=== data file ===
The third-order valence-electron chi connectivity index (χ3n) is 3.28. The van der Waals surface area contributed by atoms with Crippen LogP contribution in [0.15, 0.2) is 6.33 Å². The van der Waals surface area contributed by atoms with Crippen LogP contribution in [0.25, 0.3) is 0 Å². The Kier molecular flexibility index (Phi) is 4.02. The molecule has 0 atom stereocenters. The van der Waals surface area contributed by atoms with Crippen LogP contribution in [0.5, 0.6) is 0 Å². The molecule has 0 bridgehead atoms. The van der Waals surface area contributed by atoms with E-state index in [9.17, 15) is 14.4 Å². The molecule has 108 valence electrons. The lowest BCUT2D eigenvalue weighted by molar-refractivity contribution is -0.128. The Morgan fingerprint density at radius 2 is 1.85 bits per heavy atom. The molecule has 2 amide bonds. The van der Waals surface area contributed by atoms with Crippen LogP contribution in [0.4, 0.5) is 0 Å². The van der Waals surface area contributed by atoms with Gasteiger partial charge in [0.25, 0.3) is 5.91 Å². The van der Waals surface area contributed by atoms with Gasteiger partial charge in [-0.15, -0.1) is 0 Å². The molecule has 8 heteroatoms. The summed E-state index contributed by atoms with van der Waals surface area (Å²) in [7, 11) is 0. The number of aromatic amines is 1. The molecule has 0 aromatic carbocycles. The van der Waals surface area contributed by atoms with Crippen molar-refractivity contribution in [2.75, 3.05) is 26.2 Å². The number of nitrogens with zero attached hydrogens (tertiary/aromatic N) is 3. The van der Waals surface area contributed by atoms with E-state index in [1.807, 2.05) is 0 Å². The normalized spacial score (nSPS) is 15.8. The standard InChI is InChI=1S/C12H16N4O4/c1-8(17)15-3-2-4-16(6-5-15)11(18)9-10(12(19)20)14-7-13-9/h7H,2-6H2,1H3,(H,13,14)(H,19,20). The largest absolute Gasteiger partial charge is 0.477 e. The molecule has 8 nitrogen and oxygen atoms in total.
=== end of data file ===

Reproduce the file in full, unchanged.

The third-order valence-electron chi connectivity index (χ3n) is 3.28. The van der Waals surface area contributed by atoms with Crippen LogP contribution in [0.15, 0.2) is 6.33 Å². The van der Waals surface area contributed by atoms with Crippen LogP contribution in [0.25, 0.3) is 0 Å². The Kier molecular flexibility index (Phi) is 4.02. The molecule has 0 atom stereocenters. The van der Waals surface area contributed by atoms with Crippen LogP contribution in [0.5, 0.6) is 0 Å². The molecule has 0 bridgehead atoms. The van der Waals surface area contributed by atoms with E-state index in [9.17, 15) is 14.4 Å². The molecule has 108 valence electrons. The lowest BCUT2D eigenvalue weighted by molar-refractivity contribution is -0.128. The Morgan fingerprint density at radius 2 is 1.85 bits per heavy atom. The molecule has 2 amide bonds. The van der Waals surface area contributed by atoms with Crippen LogP contribution in [0.4, 0.5) is 0 Å². The van der Waals surface area contributed by atoms with Gasteiger partial charge in [0.25, 0.3) is 5.91 Å². The van der Waals surface area contributed by atoms with Gasteiger partial charge in [-0.15, -0.1) is 0 Å². The molecule has 8 heteroatoms. The summed E-state index contributed by atoms with van der Waals surface area (Å²) in [7, 11) is 0. The number of aromatic amines is 1. The molecule has 0 aromatic carbocycles. The van der Waals surface area contributed by atoms with Crippen molar-refractivity contribution in [2.75, 3.05) is 26.2 Å². The number of nitrogens with zero attached hydrogens (tertiary/aromatic N) is 3. The van der Waals surface area contributed by atoms with E-state index in [1.807, 2.05) is 0 Å². The normalized spacial score (nSPS) is 15.8. The standard InChI is InChI=1S/C12H16N4O4/c1-8(17)15-3-2-4-16(6-5-15)11(18)9-10(12(19)20)14-7-13-9/h7H,2-6H2,1H3,(H,13,14)(H,19,20). The largest absolute Gasteiger partial charge is 0.477 e. The molecule has 8 nitrogen and oxygen atoms in total.